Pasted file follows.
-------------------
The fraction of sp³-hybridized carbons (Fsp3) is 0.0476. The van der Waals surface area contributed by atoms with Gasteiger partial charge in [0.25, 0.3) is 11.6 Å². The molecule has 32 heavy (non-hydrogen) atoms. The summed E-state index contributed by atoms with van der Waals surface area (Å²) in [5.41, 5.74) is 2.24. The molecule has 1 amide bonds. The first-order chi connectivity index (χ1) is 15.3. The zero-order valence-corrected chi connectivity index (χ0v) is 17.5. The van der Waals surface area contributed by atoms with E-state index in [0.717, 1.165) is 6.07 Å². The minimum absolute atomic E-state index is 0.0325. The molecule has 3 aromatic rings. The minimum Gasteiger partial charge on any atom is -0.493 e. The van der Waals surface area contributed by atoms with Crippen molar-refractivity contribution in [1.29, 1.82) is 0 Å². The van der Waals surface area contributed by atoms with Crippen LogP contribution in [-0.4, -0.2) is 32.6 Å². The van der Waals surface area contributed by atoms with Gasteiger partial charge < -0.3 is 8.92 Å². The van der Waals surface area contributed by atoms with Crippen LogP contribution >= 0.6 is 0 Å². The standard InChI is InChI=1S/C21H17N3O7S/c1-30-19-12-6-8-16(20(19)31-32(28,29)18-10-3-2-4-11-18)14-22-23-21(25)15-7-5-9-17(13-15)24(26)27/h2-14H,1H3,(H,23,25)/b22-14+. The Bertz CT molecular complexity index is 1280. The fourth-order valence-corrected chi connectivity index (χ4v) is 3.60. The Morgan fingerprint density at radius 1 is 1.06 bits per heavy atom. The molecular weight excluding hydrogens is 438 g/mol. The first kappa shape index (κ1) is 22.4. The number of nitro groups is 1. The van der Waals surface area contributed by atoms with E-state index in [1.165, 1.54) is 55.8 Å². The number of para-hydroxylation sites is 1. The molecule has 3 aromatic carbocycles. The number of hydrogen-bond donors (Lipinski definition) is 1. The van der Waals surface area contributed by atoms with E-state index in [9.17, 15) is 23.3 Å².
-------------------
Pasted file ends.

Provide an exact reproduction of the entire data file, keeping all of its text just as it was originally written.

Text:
The fraction of sp³-hybridized carbons (Fsp3) is 0.0476. The van der Waals surface area contributed by atoms with Gasteiger partial charge in [0.25, 0.3) is 11.6 Å². The molecule has 32 heavy (non-hydrogen) atoms. The summed E-state index contributed by atoms with van der Waals surface area (Å²) in [5.41, 5.74) is 2.24. The molecule has 1 amide bonds. The first-order chi connectivity index (χ1) is 15.3. The zero-order valence-corrected chi connectivity index (χ0v) is 17.5. The van der Waals surface area contributed by atoms with E-state index in [0.717, 1.165) is 6.07 Å². The minimum absolute atomic E-state index is 0.0325. The molecule has 3 aromatic rings. The minimum Gasteiger partial charge on any atom is -0.493 e. The van der Waals surface area contributed by atoms with Crippen molar-refractivity contribution in [1.29, 1.82) is 0 Å². The van der Waals surface area contributed by atoms with Crippen LogP contribution in [-0.4, -0.2) is 32.6 Å². The van der Waals surface area contributed by atoms with Gasteiger partial charge < -0.3 is 8.92 Å². The van der Waals surface area contributed by atoms with Crippen LogP contribution >= 0.6 is 0 Å². The standard InChI is InChI=1S/C21H17N3O7S/c1-30-19-12-6-8-16(20(19)31-32(28,29)18-10-3-2-4-11-18)14-22-23-21(25)15-7-5-9-17(13-15)24(26)27/h2-14H,1H3,(H,23,25)/b22-14+. The Bertz CT molecular complexity index is 1280. The fourth-order valence-corrected chi connectivity index (χ4v) is 3.60. The Morgan fingerprint density at radius 1 is 1.06 bits per heavy atom. The molecular weight excluding hydrogens is 438 g/mol. The first kappa shape index (κ1) is 22.4. The number of nitro groups is 1. The van der Waals surface area contributed by atoms with E-state index in [1.165, 1.54) is 55.8 Å². The number of para-hydroxylation sites is 1. The molecule has 3 aromatic carbocycles. The number of hydrogen-bond donors (Lipinski definition) is 1. The van der Waals surface area contributed by atoms with E-state index in [9.17, 15) is 23.3 Å².